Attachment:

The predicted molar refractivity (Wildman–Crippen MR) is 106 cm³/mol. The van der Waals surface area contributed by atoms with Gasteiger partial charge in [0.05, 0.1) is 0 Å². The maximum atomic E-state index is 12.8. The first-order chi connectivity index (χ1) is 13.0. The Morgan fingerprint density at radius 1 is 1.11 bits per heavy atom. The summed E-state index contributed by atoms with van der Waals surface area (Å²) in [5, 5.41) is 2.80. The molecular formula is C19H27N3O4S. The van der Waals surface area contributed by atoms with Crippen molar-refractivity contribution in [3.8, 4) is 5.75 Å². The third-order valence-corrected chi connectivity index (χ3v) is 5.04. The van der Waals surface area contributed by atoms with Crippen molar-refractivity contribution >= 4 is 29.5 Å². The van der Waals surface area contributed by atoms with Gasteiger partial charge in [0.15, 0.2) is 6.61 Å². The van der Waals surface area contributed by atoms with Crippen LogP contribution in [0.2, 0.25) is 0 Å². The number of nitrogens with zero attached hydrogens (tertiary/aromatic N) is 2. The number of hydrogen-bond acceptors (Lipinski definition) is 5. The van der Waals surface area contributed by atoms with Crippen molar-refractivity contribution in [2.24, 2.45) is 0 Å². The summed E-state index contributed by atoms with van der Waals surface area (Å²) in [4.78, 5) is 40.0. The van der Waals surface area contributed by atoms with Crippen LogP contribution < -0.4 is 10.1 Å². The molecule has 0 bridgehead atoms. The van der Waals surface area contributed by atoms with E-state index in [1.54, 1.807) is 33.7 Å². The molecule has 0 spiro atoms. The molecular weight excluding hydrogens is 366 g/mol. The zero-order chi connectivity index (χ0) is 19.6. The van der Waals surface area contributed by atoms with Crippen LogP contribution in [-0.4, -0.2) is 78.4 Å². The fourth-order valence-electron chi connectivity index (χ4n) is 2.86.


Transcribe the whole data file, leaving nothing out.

The predicted molar refractivity (Wildman–Crippen MR) is 106 cm³/mol. The van der Waals surface area contributed by atoms with Gasteiger partial charge in [0.05, 0.1) is 0 Å². The maximum atomic E-state index is 12.8. The first-order chi connectivity index (χ1) is 13.0. The Morgan fingerprint density at radius 1 is 1.11 bits per heavy atom. The summed E-state index contributed by atoms with van der Waals surface area (Å²) in [5, 5.41) is 2.80. The molecular formula is C19H27N3O4S. The van der Waals surface area contributed by atoms with Crippen molar-refractivity contribution in [3.8, 4) is 5.75 Å². The third-order valence-corrected chi connectivity index (χ3v) is 5.04. The van der Waals surface area contributed by atoms with Crippen molar-refractivity contribution >= 4 is 29.5 Å². The van der Waals surface area contributed by atoms with Gasteiger partial charge in [0.15, 0.2) is 6.61 Å². The van der Waals surface area contributed by atoms with Crippen LogP contribution in [0.2, 0.25) is 0 Å². The number of nitrogens with zero attached hydrogens (tertiary/aromatic N) is 2. The number of hydrogen-bond acceptors (Lipinski definition) is 5. The van der Waals surface area contributed by atoms with Crippen molar-refractivity contribution in [2.24, 2.45) is 0 Å². The summed E-state index contributed by atoms with van der Waals surface area (Å²) in [4.78, 5) is 40.0. The van der Waals surface area contributed by atoms with Crippen LogP contribution < -0.4 is 10.1 Å². The molecule has 0 bridgehead atoms. The van der Waals surface area contributed by atoms with E-state index in [1.54, 1.807) is 33.7 Å². The molecule has 0 spiro atoms. The molecular weight excluding hydrogens is 366 g/mol. The zero-order chi connectivity index (χ0) is 19.6. The van der Waals surface area contributed by atoms with Crippen LogP contribution in [-0.4, -0.2) is 78.4 Å². The fourth-order valence-electron chi connectivity index (χ4n) is 2.86.